Health officials warn against Mother’s Day gatherings while modeling projects more US deaths than expected

“As a result, COVID-19 spread among attendees. Remember, the best way to celebrate #MothersDay and any other occasion is by STAYING HOME and staying healthy”

Louisiana health officials suggested safe alternatives, like having a virtual brunch together.

For those still planning to see their mothers in person, “Resist the temptation to hug your mom and maintain six feet of separation,” the Louisiana Department of Public Health said.
Older adults have the highest risk of severe complications or death from coronavirus. And the numbers of cases and deaths keep rising.
By Sunday, more than 1,320,000 people in the US have been infected, and more than 79,000 have died, according to data from Johns Hopkins University.

‘Explosive increases in mobility’ leads to more projected deaths

A projection model cited by the White House now predicts thousands more deaths, largely due to “explosive increases in mobility in a number of states.”

The model, from the Institute for Health Metrics and Evaluation at the University of Washington, now forecasts 137,000 deaths in the United States by August, up from an earlier prediction of about 134,000.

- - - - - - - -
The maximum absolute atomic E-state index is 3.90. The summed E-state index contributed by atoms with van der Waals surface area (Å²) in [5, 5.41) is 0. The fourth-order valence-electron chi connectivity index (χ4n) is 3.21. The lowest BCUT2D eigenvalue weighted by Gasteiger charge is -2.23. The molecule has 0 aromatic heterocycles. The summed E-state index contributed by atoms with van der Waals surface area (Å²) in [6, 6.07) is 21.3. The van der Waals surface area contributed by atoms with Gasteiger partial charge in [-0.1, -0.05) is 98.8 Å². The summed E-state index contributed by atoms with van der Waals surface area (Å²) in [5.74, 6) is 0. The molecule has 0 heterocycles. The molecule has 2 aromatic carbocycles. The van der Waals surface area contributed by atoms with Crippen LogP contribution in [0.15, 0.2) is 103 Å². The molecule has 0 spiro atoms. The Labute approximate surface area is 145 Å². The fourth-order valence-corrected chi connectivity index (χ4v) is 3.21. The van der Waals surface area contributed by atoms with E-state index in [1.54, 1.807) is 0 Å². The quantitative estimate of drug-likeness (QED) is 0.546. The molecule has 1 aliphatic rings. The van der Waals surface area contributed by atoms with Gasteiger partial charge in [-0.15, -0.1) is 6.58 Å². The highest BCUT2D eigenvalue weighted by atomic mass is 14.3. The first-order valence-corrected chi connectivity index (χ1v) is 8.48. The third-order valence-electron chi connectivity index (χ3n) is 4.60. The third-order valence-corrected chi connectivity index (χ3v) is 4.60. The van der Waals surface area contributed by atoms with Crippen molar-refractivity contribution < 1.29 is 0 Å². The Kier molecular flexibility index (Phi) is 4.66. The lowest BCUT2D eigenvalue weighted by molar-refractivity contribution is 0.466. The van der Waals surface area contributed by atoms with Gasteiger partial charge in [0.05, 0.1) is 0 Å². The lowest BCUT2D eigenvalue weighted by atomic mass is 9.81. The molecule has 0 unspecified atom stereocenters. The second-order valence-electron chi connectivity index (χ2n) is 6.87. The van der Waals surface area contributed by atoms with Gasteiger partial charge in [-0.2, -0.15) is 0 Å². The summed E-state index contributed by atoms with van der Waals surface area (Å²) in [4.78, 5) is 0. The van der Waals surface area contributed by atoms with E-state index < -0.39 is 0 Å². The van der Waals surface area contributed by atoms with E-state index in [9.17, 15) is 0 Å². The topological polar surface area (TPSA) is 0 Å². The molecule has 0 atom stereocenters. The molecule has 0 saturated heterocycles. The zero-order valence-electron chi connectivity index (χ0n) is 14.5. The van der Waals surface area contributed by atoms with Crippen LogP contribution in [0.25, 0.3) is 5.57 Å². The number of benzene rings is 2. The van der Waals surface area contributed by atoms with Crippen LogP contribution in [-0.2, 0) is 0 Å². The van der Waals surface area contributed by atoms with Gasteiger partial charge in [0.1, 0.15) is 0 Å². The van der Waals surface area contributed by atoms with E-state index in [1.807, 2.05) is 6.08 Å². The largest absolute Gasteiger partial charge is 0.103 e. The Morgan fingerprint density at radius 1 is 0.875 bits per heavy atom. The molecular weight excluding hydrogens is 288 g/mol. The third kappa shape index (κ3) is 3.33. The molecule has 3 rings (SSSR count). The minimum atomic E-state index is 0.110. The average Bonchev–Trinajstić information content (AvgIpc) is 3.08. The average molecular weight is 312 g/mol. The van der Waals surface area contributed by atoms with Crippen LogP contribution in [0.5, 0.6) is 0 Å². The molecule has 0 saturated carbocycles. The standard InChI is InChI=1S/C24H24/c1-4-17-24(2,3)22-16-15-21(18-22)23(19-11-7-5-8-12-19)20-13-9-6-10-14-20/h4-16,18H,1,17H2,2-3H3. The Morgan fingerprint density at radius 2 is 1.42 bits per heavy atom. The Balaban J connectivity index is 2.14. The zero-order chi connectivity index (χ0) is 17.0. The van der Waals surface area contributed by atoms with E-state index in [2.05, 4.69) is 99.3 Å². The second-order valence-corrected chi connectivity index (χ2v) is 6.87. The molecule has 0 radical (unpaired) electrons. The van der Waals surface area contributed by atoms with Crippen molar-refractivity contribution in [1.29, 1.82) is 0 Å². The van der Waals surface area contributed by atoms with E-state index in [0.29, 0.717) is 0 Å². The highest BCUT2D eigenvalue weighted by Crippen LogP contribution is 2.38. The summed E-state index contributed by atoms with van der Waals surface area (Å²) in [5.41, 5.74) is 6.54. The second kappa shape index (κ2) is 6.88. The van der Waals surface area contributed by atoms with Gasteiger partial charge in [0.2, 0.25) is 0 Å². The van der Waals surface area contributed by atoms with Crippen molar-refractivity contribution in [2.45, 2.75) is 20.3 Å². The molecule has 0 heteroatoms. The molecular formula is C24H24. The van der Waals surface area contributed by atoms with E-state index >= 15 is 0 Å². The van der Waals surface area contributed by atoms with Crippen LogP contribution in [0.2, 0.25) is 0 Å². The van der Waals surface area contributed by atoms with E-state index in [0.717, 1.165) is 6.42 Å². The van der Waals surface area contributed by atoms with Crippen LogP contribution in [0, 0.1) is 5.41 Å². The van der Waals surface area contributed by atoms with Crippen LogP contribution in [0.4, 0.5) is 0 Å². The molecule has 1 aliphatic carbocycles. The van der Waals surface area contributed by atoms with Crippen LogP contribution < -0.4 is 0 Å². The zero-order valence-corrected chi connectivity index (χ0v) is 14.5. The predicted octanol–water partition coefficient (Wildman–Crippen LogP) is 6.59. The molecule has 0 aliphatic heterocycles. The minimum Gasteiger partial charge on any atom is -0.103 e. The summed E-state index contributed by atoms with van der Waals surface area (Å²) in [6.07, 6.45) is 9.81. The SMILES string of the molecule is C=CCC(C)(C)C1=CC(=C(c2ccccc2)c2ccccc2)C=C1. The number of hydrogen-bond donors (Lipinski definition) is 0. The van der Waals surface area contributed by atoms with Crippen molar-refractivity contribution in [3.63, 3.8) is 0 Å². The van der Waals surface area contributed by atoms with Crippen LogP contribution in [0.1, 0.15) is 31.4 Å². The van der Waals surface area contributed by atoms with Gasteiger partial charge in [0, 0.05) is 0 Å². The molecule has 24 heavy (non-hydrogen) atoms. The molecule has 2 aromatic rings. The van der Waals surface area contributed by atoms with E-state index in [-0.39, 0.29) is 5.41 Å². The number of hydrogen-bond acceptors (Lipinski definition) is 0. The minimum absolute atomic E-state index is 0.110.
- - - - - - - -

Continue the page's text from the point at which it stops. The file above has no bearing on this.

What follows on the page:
Pew Research Poll: Two-thirds of Americans are concerned states will lift restrictions too quickly

IHME Director Dr. Christopher Murray said cell phone data shows Americans are moving more, suggesting more infections to come.

“We’re seeing just explosive increases in mobility in a number of states that we expect will translate into more cases and deaths in 10 days from now,” Murray told CBS’ “Face the Nation” on Sunday.

“What’s driving the change is, simply put, the rise in mobility,” Murray said. “We’re seeing in some states a 20 percentage point increase in just 10 days in mobility. And that will translate into more human contact, more transmission.”

He said the top five states that have seen increased mobility are Montana, North Dakota, South Dakota, Minnesota and Georgia.

Other states have seen a 15-20 percentage point increase in mobility, according to an IHME press release: Alabama, Alaska, Idaho, Iowa, Kansas, Louisiana, Mississippi, Ohio, Oklahoma, South Carolina, Tennessee, Wisconsin, and Wyoming.

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But as unemployment rates soar, governors are starting to reopen more businesses — even though many have not yet met all of the White House’s guidelines on when to safely do so.
Most states have eased restrictions. See where your state stands
And public health experts have said there’s still not enough testing or contact tracing to safely reopen the country.
But no one will know the health effects of each state’s reopening for weeks.
“It will be at least two to three weeks before we see an increase in the number of infections because it takes time for individuals to infect others and for them to display symptoms,” said data scientist Youyang Gu, whose coronavirus projection model is cited by the Centers for Disease Control and Prevention.
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For those who might succumb to new infections, “around three weeks is the average time between infection to death,” said Gu, citing studies from Italy and China.

Dr. Anthony Fauci, director of the National Institute of Allergy and Infectious Diseases, has said if measures are lifted
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